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  • Jefferson Adams
    Jefferson Adams

    Is There a Connection Between Antibiotic Use and Celiac Disease Autoimmunity?

    Reviewed and edited by a celiac disease expert.

      Association Between Early-Life Antibiotic Use and the Risk of Islet or Celiac Disease Autoimmunity


    Caption: Photo: CC--Oliver Dodd

    Celiac.com 11/07/2017 - Researchers still don't have much good data on the consequences of antibiotic use in early life and how that relates to the risk of certain autoimmune diseases.

    A team of researchers recently set out to test the association between early-life antibiotic use and islet or celiac disease autoimmunity in genetically at-risk children prospectively followed up for type 1 diabetes (T1D) or celiac disease. Their study is part of a larger study called The Environmental Determinants of Diabetes in the Young, or TEDDY, for short.

    The reasearch team enrolled HLA-genotyped newborns from Finland, Germany, Sweden, and the United States between November 20, 2004, and July 8, 2010, and analyzed data from November 20, 2004, to August 31, 2014.

    They also enrolled individuals from the general population, and those having a first-degree relative with T1D, with any 1 of 9 HLA genotypes associated with a risk for T1D. The team charted parental reports of the most common antibiotics, such as cephalosporins, penicillins, and macrolides, used between age 3 months and age 4 years.

    Islet autoimmunity and celiac disease autoimmunity were defined as being positive for islet or tissue transglutaminase autoantibodies at 2 consecutive clinic visits at least 3 months apart. The team used Cox proportional hazards regression models to assess the relationship between antibiotic use in early life before seroconversion and the development of autoimmunity, and to calculate hazard ratios and 95% CIs.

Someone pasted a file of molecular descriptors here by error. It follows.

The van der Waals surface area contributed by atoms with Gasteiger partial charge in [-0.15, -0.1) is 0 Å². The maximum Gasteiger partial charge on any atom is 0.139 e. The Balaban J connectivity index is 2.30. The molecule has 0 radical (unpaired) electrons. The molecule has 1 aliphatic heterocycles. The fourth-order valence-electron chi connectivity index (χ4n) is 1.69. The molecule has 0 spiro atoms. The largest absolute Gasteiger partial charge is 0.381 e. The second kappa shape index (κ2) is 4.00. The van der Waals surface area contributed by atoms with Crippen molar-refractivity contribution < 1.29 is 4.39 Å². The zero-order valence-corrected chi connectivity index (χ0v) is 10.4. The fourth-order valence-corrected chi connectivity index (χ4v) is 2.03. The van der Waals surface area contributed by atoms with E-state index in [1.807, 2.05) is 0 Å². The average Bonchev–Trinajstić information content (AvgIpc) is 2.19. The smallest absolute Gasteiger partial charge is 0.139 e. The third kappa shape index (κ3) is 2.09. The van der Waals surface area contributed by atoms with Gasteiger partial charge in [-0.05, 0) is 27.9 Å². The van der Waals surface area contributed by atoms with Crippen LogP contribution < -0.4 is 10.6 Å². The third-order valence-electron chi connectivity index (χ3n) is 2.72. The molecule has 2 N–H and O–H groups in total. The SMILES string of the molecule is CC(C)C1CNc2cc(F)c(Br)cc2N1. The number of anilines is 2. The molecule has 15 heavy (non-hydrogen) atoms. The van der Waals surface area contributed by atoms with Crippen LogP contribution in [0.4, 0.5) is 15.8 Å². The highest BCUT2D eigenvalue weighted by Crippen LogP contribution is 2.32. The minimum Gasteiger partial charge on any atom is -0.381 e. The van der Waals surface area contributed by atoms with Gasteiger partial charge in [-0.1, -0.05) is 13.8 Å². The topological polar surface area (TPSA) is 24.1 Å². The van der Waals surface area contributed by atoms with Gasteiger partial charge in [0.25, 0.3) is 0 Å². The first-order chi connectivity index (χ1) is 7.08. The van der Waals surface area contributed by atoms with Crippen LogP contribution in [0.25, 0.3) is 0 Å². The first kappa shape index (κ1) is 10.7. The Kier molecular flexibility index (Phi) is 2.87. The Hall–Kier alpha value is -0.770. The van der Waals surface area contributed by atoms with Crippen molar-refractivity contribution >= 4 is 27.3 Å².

The team conducted tests for islet and tissue transglutaminase autoantibodies on 8,495 children (49.0% female), and 6,558 children (48.7% female) who were enrolled in the TEDDY study, and they found that antibiotic exposure and frequency of use in early life or before seroconversion did not influence the risk of developing islet autoimmunity or celiac disease autoimmunity.

    Additionally, cumulative use of any antibiotic during the first 4 years of life was not tied to the appearance of any autoantibody (hazard ratio


    , 0.98; 95% CI, 0.95-1.01), multiple islet autoantibodies (HR, 0.99; 95% CI, 0.95-1.03), or the transglutaminase autoantibody (HR, 1.00; 95% CI, 0.98-1.02).

    Using any of the most common antibiotics during the first 4 years of life, in any geographic region, did not influence the later development of autoimmunity for T1D or celiac disease.

    Based on these results, the team concluded that doctors recommending antibiotics for young children at risk for T1D or celiac disease need not be concerned that the use will lead to islet or tissue transglutaminase autoimmunity.

    Source:

     

    The research team included Kaisa M. Kemppainen, PhD; Kendra Vehik, PhD; Kristian F. Lynch, PhD; Helena Elding Larsson, MD, PhD; Ronald J. Canepa, BSc; Ville Simell, MSc; Sibylle Koletzko, MD, PhD; Edwin Liu, MD; Olli G. Simell, MD, PhD; Jorma Toppari, MD, PhD; Anette G. Ziegler, MD, PhD; Marian J. Rewers, MD, PhD; Åke Lernmark, PhD; William A. Hagopian, MD, PhD; Jin-Xiong She, PhD; Beena Akolkar, PhD; Desmond A. Schatz, MD; Mark A. Atkinson, PhD; Martin J. Blaser, MD; Jeffrey P. Krischer, PhD; Heikki Hyöty, MD, PhD; Daniel Agardh, MD, PhD; and Eric W. Triplett, PhD; for The Environmental Determinants of Diabetes in the Young (TEDDY) Study Group.